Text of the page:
KM: Honestly, I’d rather not intellectualize this. If you want to really understand the feelings, the feelings are written into the story. I think art’s job is to get us to see things for ourselves, right? Too many times, I feel, authors and publicity people want to put words into nice, tight paragraphs that sound good, and goad you into buying stuff. That’s just not what matters to me. What matters to me is telling the story, telling it well, and showing the personality of Z., whom this is about, really. The earnest, soft, kind youth of a world apart from mine; our parents lineages’ clash, you see, India, Pakistan… that about sums it, right? But yeah. Second-generation. He was so different from me, and yet… awake and curious to learning the how and why of a new angle on life, and philosophy, even at that young age that we both were, at the time. Long story but I’ve put it down in a short form… Zines are handy, that way.
AS: A zine. What is that?
KM: Azine is a short, DIY-published piece, usually photocopied in limited edition and distributed by hand. But in this case, it’s a soft copy. An eZine.
AS: Okay. Let me understand this. It took you 20 years to write this. And it’s a work of creative nonfiction. The story, ‘Briefly in Sheffield,’ is set in England in 1998 and 2016. Why publish it now? Why Sheffield?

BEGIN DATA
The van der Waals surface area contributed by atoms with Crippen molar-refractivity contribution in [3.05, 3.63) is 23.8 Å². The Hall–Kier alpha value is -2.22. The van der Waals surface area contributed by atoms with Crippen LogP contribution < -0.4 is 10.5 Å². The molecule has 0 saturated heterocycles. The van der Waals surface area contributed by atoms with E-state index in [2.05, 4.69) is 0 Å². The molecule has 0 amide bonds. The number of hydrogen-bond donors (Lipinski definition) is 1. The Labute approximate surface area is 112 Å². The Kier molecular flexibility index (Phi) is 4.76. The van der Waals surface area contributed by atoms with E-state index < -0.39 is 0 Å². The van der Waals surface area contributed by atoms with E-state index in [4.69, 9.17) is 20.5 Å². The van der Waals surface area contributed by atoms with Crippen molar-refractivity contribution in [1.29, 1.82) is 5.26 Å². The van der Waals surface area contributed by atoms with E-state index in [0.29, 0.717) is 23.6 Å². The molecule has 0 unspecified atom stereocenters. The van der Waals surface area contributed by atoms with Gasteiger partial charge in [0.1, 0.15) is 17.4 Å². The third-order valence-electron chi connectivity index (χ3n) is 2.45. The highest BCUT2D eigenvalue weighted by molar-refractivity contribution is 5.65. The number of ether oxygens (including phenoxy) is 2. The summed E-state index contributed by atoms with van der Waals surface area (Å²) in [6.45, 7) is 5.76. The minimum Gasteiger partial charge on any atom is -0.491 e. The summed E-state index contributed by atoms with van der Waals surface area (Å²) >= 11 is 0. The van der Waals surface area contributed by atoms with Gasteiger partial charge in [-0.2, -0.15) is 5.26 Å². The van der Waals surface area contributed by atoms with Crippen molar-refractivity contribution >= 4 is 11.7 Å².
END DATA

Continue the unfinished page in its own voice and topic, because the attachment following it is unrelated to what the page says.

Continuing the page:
KM: Fair questions. Okay, so, the zine, S P A C E || Sheffield, is part of a larger collection, S P A C E, that interweaves people and place, and hits square on underasked questions about: origin, cultural identity, and self. Isn’t now a good time to bring up these topics, given the world situation? I thought so. That’s why.
AS: Where can I get it?
KM: Scroll down.
AS: But okay. Twenty years??
KM: Working out the ideas and getting to a stance on things… that took a while! But I’m glad I waited. I’m glad I let things percolate, so that when I wrote the last chapter of this, it would mean something. It would have come from a place of substantial rumination, of query and argument, discussion, revisiting, reboots and regenerations. So much is packed in this.
AS: What happened when you finally got to Sheffield?
KM: You’ll have to read the story!… Many thanks to Golden Harvest and Mugen Tea House in Sheffield for the excellent conversations. And ZM, for whom this zine is written. *Chuffed*
STAMMTISCH is MONDAY. Guest artist Mike Dynamo will talk with us about music and writing. More below. Ticket registration page is here.
Salons: What are they?
Design Kompany hosts conversation salons. This is what it looks like. Pictured, from left: ‘The State of Publishing’ in Durham NC with Mercury Studio, MAKE at Fishmongers Durham NC, ‘Modern Sikkim’ in Gangtok India, ‘Breakfast in Cambodia’ at TINI in Phnom Penh, flyer for Designers Korner standing date at Stumbling Monk, which looked like the last image. Good fun. These happened 2011 through today, in (most of the time) very small circles.